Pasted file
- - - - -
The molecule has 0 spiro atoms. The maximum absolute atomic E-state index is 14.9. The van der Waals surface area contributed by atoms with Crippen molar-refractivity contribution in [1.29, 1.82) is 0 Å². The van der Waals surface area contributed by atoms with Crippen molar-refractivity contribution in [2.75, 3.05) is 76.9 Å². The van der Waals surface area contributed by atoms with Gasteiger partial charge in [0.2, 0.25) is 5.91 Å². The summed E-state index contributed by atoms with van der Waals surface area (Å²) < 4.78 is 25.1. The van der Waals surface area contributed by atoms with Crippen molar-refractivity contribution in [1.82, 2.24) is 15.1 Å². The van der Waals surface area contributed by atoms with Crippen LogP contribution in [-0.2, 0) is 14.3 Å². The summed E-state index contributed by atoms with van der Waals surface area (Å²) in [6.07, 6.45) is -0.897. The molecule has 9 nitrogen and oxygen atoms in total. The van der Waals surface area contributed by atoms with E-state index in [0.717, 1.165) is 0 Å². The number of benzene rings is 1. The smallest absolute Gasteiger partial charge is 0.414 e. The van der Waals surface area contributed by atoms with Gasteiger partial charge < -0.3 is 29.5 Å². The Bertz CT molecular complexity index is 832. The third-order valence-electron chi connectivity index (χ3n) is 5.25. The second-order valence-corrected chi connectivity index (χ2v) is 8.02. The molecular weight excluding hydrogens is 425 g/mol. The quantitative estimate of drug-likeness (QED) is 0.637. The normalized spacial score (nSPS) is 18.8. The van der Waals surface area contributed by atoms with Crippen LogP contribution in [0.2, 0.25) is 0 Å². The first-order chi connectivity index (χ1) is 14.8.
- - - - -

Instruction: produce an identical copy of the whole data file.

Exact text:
The molecule has 0 spiro atoms. The maximum absolute atomic E-state index is 14.9. The van der Waals surface area contributed by atoms with Crippen molar-refractivity contribution in [1.29, 1.82) is 0 Å². The van der Waals surface area contributed by atoms with Crippen molar-refractivity contribution in [2.75, 3.05) is 76.9 Å². The van der Waals surface area contributed by atoms with Gasteiger partial charge in [0.2, 0.25) is 5.91 Å². The summed E-state index contributed by atoms with van der Waals surface area (Å²) < 4.78 is 25.1. The van der Waals surface area contributed by atoms with Crippen molar-refractivity contribution in [1.82, 2.24) is 15.1 Å². The van der Waals surface area contributed by atoms with Crippen LogP contribution in [-0.2, 0) is 14.3 Å². The summed E-state index contributed by atoms with van der Waals surface area (Å²) in [6.07, 6.45) is -0.897. The molecule has 9 nitrogen and oxygen atoms in total. The van der Waals surface area contributed by atoms with E-state index in [0.717, 1.165) is 0 Å². The number of benzene rings is 1. The smallest absolute Gasteiger partial charge is 0.414 e. The van der Waals surface area contributed by atoms with Gasteiger partial charge < -0.3 is 29.5 Å². The Bertz CT molecular complexity index is 832. The third-order valence-electron chi connectivity index (χ3n) is 5.25. The second-order valence-corrected chi connectivity index (χ2v) is 8.02. The molecular weight excluding hydrogens is 425 g/mol. The quantitative estimate of drug-likeness (QED) is 0.637. The normalized spacial score (nSPS) is 18.8. The van der Waals surface area contributed by atoms with Crippen LogP contribution in [0.2, 0.25) is 0 Å². The first-order chi connectivity index (χ1) is 14.8.